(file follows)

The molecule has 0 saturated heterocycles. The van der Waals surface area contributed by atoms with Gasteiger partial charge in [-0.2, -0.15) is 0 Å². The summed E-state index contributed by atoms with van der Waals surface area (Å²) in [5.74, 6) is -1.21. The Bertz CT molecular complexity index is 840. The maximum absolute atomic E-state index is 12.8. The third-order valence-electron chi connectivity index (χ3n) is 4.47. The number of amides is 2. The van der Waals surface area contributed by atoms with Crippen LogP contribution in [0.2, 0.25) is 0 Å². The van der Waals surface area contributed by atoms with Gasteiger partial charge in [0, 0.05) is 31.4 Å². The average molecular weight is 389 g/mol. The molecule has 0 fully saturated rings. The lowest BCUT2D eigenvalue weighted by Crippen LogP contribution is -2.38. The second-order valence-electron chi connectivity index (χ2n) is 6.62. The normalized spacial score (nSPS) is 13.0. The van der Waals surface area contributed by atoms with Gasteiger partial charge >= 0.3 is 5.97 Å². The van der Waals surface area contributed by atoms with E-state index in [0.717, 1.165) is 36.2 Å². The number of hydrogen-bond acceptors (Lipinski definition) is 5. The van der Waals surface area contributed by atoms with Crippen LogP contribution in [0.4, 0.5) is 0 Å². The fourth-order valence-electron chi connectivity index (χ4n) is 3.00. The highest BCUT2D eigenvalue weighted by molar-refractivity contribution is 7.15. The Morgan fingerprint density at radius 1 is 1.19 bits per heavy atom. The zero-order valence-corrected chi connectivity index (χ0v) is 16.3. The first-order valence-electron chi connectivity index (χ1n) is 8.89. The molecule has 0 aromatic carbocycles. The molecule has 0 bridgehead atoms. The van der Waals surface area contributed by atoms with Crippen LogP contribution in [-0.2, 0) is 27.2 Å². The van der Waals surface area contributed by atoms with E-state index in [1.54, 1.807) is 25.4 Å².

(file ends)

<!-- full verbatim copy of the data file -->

The molecule has 0 saturated heterocycles. The van der Waals surface area contributed by atoms with Gasteiger partial charge in [-0.2, -0.15) is 0 Å². The summed E-state index contributed by atoms with van der Waals surface area (Å²) in [5.74, 6) is -1.21. The Bertz CT molecular complexity index is 840. The maximum absolute atomic E-state index is 12.8. The third-order valence-electron chi connectivity index (χ3n) is 4.47. The number of amides is 2. The van der Waals surface area contributed by atoms with Crippen LogP contribution in [0.2, 0.25) is 0 Å². The van der Waals surface area contributed by atoms with Gasteiger partial charge in [0, 0.05) is 31.4 Å². The average molecular weight is 389 g/mol. The molecule has 0 fully saturated rings. The lowest BCUT2D eigenvalue weighted by Crippen LogP contribution is -2.38. The second-order valence-electron chi connectivity index (χ2n) is 6.62. The normalized spacial score (nSPS) is 13.0. The van der Waals surface area contributed by atoms with Gasteiger partial charge >= 0.3 is 5.97 Å². The van der Waals surface area contributed by atoms with E-state index in [0.717, 1.165) is 36.2 Å². The number of hydrogen-bond acceptors (Lipinski definition) is 5. The van der Waals surface area contributed by atoms with Crippen LogP contribution in [0.4, 0.5) is 0 Å². The fourth-order valence-electron chi connectivity index (χ4n) is 3.00. The highest BCUT2D eigenvalue weighted by molar-refractivity contribution is 7.15. The Morgan fingerprint density at radius 1 is 1.19 bits per heavy atom. The zero-order valence-corrected chi connectivity index (χ0v) is 16.3. The first-order valence-electron chi connectivity index (χ1n) is 8.89. The molecule has 0 aromatic carbocycles. The molecule has 0 bridgehead atoms. The van der Waals surface area contributed by atoms with Crippen LogP contribution in [-0.2, 0) is 27.2 Å². The van der Waals surface area contributed by atoms with E-state index in [1.54, 1.807) is 25.4 Å².